Out[7]:

An interesting next question is, does this same type of risk return relationship apply to philanthropy? Are areas with highly uncertain yet historically high returns like scientific research the best place to put philanthropic money? I outline a framework that might help answer this question below.

The above code is great if you have a well curated list of historical returns for different stocks, but the same isn't true for the world of philanthropy. Very few charities or philanthropic endeavors have good data on how their interventions impact the world. And even if a charity does have good data on their impact, it is still very hard to compare effectiveness *across* interventions.

One method that healthcare economists have developed to compare across interventions is the Disability Adjusted Life Year, or DALY. A measure that determines the cost effectiviness of an intervention is the DALY/\$, which can be though of as the "return" to charitable giving. Economists will often perform sensitivity analysis when calculating DALY/\$ values, which result in a variance or standard deviation for their estimates. The DALY/\$ metric, combined with the variance from the sensitivity analyses give us all the information we need to create an efficient frontier that combines different interventions.

Next, I refactor the above code to take covariance and mean return matrices as inputs instead of historical returns. This would allow anyone who has done a cost effectiveness analysis along with a sensitivity analysis to input their values as lists, and output an efficient frontier.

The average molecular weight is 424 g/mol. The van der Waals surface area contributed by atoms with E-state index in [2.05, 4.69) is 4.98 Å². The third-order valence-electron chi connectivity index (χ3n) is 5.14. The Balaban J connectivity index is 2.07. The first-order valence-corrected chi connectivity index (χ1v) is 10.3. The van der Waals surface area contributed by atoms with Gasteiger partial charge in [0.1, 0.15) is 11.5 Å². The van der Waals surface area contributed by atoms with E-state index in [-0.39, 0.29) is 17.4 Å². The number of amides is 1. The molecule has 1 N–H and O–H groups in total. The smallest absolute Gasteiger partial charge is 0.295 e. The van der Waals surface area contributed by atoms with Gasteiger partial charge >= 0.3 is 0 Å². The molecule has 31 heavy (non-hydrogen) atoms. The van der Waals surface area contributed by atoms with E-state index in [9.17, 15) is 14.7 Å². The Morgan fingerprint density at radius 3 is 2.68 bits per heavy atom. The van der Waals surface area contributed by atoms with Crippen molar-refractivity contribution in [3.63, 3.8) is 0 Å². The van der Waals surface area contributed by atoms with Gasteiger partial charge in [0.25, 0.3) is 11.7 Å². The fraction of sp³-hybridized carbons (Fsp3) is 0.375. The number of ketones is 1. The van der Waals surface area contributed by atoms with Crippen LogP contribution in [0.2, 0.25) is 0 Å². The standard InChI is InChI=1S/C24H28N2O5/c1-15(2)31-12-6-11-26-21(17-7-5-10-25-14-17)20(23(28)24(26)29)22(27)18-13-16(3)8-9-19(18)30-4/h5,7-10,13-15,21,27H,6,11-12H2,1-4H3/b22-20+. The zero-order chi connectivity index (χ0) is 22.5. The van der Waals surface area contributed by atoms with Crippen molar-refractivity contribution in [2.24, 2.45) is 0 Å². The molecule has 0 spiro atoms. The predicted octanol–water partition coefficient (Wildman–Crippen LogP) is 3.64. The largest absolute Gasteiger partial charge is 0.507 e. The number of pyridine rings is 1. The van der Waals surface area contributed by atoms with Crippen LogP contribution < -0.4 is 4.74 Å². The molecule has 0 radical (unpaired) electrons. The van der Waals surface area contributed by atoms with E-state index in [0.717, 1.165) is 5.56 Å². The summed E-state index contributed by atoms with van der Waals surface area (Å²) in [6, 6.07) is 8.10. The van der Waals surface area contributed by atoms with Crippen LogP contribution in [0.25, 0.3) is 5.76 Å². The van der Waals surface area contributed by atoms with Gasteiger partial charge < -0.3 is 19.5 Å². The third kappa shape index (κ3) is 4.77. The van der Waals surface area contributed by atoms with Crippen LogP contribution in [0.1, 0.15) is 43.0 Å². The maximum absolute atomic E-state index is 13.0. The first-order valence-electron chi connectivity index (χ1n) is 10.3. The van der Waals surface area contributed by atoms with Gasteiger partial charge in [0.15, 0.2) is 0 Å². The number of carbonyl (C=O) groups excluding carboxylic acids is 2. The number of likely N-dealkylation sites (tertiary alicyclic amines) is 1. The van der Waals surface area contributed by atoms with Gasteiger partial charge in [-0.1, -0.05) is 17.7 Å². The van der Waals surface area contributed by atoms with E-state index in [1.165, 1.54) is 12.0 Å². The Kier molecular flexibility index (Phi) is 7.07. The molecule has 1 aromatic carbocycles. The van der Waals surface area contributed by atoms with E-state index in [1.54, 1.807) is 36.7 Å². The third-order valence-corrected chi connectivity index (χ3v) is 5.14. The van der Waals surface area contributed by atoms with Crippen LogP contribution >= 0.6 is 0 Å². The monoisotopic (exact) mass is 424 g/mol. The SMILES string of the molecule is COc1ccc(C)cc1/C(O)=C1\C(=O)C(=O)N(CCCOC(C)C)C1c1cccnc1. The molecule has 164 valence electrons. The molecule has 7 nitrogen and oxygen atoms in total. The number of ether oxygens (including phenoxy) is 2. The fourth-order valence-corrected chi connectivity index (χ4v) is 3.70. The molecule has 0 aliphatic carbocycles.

In [8]:

```
def covmean_portfolio(covariances, mean_returns):
''' Returns an optimal portfolio given a covariance matrix and matrix of mean returns '''
n = len(mean_returns)
N = 100
mus = [10**(5.0 * t/N - 1.0) for t in range(N)]
S = opt.matrix(covariances) # convert array to matrix
pbar = opt.matrix(mean_returns) # convert array to matrix
# Create constraint matrices
G = -opt.matrix(np.eye(n)) # negative n x n identity matrix
h = opt.matrix(0.0, (n ,1))
A = opt.matrix(1.0, (1, n))
b = opt.matrix(1.0)
# Calculate efficient frontier weights using quadratic programming
portfolios = [solvers.qp(mu*S, -pbar, G, h, A, b)['x']
for mu in mus]
#Convert portfolios to list for output
port_list = convert_portfolios(portfolios)